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Filipino Take-Over

By Rip Ritchie

    There was a myriad of migration signs all throughout Hong Kong.  Signs of product and cultural signs were abundant.  Almost any type of restaurant could be seen throughout the streets.  There were all of the Asian cuisines, including: Thai, Malaysian, Chinese (in all the many forms), Japanese and even Laotian.  European restaurants of French, German and ItalianMaxin and Relaxin origin could be found.  Eve n places serving American fare were accessible.  Corporate chains such as McDonalds and Kentucky Fried Chicken littered the streets and a 7-11 could be found on almost any corner.  All the comforts and consumerist blemishes of the Western world were melded together with Eastern ways of living to form the unique cultural atmosphere of Hong Kong.
   The book by Nicole Constable, entitled Maid to Order in Hong Kong, proved to provide insight into the most visible migration spectacle in all of Hong Kong.  On Sundays in Hong Kong, the Filipino domestic workers congregate in and around an area of town aptly named Filipino CrowdChatter Square.  Sunday is their only day off from work, and their only time to socialize with each other and rehash cultural traditions of the Filipino people.  The article talks about the forms of control that are put on the domestic workers in their everyday life in Hong Kong.  They are separated from each other and the laws of Hong Kong help to keep them in their docile position.  They may seem helpless, but in fact, they are individuals and have some power to speak out and stand up for themselves.  Their display in the park was direct evidence of this fact.  These workers essentially took over the public space of downtown Hong Kong and made it theirs.  Every sidewalk, overpass, underpass, park space, awning and bench was occupied by these female Filipino workers.  They were all talking with each other and playing games.  TheyCrowds and Crowds! ate food and had little picnics that consisted of some distinctly ethnic food.  They were putting on shows in the street that represented the tribal Philippines of times gone by. They even put on beauty pageants where these women could feel beautiful in a place where their ethnicity is looked down upon.   Thousands of Filipinos have migrated to Hong Kong in search of work and are required to be docile domestic workers because of their situation.  This one day off of work has enabled them freedom to share cultural values and interact with people of the same ethnicity, displaying their unique heritage and influencing the cultural make up of the city of Hong Kong.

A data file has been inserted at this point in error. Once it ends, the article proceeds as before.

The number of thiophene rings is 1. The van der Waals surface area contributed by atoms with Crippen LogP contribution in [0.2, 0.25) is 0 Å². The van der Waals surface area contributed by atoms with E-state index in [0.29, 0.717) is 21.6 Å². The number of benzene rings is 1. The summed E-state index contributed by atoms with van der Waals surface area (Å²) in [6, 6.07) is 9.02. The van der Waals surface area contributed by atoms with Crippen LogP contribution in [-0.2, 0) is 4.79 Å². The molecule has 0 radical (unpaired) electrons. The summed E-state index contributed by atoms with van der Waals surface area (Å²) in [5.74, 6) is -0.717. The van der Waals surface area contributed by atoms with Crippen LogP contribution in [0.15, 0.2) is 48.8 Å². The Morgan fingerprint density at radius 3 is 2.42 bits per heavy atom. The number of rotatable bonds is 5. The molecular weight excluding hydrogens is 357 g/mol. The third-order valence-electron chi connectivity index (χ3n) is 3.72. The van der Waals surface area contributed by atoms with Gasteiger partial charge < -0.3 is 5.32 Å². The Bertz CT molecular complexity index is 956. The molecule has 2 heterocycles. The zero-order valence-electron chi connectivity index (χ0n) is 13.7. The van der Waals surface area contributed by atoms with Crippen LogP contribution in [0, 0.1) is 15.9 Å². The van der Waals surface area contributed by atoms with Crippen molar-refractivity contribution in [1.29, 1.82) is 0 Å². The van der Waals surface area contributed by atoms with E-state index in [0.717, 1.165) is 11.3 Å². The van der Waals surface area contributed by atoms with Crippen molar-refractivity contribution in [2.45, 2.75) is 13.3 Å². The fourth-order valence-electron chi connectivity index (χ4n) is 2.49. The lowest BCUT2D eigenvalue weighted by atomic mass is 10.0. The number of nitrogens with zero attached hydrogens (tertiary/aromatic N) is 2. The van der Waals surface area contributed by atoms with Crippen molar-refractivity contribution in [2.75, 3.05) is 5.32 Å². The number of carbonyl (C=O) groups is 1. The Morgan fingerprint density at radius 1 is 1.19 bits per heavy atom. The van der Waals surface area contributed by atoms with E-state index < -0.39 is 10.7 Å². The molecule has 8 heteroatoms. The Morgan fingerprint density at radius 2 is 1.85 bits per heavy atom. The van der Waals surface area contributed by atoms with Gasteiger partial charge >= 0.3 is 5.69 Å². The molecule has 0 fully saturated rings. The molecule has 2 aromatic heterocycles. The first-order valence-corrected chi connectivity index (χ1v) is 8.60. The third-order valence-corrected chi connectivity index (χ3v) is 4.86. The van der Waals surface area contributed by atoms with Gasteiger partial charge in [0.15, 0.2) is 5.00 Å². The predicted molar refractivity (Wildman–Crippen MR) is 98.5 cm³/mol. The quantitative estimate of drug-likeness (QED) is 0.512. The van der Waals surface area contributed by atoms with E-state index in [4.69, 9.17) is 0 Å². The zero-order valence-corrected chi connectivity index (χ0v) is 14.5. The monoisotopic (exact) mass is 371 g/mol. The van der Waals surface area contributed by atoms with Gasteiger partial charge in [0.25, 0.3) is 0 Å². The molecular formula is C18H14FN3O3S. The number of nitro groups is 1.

This display of Filipino migrant workers has been the largest temporary display of migration that I have ever witnessed.  I have seen large displays of migration in more permanent establishments such as “China Towns” and other similar ethnic neighborhoods, but this was the largest showing of migrants where they did not have some sort of concrete way of expression in a given place. 

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